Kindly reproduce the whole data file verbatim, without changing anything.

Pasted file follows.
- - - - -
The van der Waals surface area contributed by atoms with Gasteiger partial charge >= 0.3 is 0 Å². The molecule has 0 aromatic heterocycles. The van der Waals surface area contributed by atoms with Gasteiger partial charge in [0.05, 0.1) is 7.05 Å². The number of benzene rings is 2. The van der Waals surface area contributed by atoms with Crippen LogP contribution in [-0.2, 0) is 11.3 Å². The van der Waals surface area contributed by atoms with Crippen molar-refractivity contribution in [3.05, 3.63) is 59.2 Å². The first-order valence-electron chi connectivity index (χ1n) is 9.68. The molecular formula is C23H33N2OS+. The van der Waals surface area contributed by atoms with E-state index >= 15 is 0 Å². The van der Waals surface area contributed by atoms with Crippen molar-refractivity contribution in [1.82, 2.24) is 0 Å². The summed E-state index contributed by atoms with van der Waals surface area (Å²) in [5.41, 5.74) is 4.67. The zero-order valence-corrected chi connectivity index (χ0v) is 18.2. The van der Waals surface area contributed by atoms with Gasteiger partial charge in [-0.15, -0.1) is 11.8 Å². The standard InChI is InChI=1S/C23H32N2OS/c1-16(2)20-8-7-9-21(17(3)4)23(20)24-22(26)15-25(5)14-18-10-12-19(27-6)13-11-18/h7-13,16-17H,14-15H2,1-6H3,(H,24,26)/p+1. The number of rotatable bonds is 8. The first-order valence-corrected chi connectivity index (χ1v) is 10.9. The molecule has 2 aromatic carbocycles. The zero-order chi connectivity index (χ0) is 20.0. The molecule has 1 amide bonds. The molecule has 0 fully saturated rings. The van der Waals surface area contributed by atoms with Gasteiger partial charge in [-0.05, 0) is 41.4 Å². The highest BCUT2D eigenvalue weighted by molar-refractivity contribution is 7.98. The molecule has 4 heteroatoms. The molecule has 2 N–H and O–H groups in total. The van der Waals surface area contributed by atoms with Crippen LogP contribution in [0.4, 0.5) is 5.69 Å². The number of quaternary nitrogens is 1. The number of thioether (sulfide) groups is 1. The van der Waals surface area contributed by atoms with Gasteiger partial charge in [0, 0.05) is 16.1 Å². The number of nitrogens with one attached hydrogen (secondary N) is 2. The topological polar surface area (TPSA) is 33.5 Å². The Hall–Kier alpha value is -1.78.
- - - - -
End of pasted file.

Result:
The van der Waals surface area contributed by atoms with Gasteiger partial charge >= 0.3 is 0 Å². The molecule has 0 aromatic heterocycles. The van der Waals surface area contributed by atoms with Gasteiger partial charge in [0.05, 0.1) is 7.05 Å². The number of benzene rings is 2. The van der Waals surface area contributed by atoms with Crippen LogP contribution in [-0.2, 0) is 11.3 Å². The van der Waals surface area contributed by atoms with Crippen molar-refractivity contribution in [3.05, 3.63) is 59.2 Å². The first-order valence-electron chi connectivity index (χ1n) is 9.68. The molecular formula is C23H33N2OS+. The van der Waals surface area contributed by atoms with E-state index >= 15 is 0 Å². The van der Waals surface area contributed by atoms with Crippen molar-refractivity contribution in [1.82, 2.24) is 0 Å². The summed E-state index contributed by atoms with van der Waals surface area (Å²) in [5.41, 5.74) is 4.67. The zero-order valence-corrected chi connectivity index (χ0v) is 18.2. The van der Waals surface area contributed by atoms with Gasteiger partial charge in [-0.15, -0.1) is 11.8 Å². The standard InChI is InChI=1S/C23H32N2OS/c1-16(2)20-8-7-9-21(17(3)4)23(20)24-22(26)15-25(5)14-18-10-12-19(27-6)13-11-18/h7-13,16-17H,14-15H2,1-6H3,(H,24,26)/p+1. The number of rotatable bonds is 8. The first-order valence-corrected chi connectivity index (χ1v) is 10.9. The molecule has 2 aromatic carbocycles. The zero-order chi connectivity index (χ0) is 20.0. The molecule has 1 amide bonds. The molecule has 0 fully saturated rings. The van der Waals surface area contributed by atoms with Gasteiger partial charge in [-0.05, 0) is 41.4 Å². The highest BCUT2D eigenvalue weighted by molar-refractivity contribution is 7.98. The molecule has 4 heteroatoms. The molecule has 2 N–H and O–H groups in total. The van der Waals surface area contributed by atoms with Crippen LogP contribution in [0.4, 0.5) is 5.69 Å². The number of quaternary nitrogens is 1. The number of thioether (sulfide) groups is 1. The van der Waals surface area contributed by atoms with Gasteiger partial charge in [0, 0.05) is 16.1 Å². The number of nitrogens with one attached hydrogen (secondary N) is 2. The topological polar surface area (TPSA) is 33.5 Å². The Hall–Kier alpha value is -1.78.